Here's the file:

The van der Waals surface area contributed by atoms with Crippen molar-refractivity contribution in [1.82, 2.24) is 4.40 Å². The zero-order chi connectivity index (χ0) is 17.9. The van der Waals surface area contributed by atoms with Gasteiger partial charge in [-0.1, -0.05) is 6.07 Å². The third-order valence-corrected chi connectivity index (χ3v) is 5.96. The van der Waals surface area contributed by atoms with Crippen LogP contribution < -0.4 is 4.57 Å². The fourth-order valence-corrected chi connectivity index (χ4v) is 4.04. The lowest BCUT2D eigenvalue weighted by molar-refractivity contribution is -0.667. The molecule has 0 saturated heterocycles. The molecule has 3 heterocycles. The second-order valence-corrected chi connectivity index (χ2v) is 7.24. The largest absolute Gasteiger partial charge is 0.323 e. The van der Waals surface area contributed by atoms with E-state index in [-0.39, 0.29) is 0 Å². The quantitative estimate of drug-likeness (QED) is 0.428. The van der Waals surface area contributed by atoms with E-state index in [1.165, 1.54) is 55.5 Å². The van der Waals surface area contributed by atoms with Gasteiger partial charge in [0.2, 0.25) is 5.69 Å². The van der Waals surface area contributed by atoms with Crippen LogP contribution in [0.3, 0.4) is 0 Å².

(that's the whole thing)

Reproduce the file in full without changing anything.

The van der Waals surface area contributed by atoms with Crippen molar-refractivity contribution in [1.82, 2.24) is 4.40 Å². The zero-order chi connectivity index (χ0) is 17.9. The van der Waals surface area contributed by atoms with Gasteiger partial charge in [-0.1, -0.05) is 6.07 Å². The third-order valence-corrected chi connectivity index (χ3v) is 5.96. The van der Waals surface area contributed by atoms with Crippen LogP contribution < -0.4 is 4.57 Å². The fourth-order valence-corrected chi connectivity index (χ4v) is 4.04. The lowest BCUT2D eigenvalue weighted by molar-refractivity contribution is -0.667. The molecule has 0 saturated heterocycles. The molecule has 3 heterocycles. The second-order valence-corrected chi connectivity index (χ2v) is 7.24. The largest absolute Gasteiger partial charge is 0.323 e. The van der Waals surface area contributed by atoms with E-state index in [-0.39, 0.29) is 0 Å². The quantitative estimate of drug-likeness (QED) is 0.428. The van der Waals surface area contributed by atoms with E-state index in [1.165, 1.54) is 55.5 Å². The van der Waals surface area contributed by atoms with Gasteiger partial charge in [0.2, 0.25) is 5.69 Å². The van der Waals surface area contributed by atoms with Crippen LogP contribution in [0.3, 0.4) is 0 Å².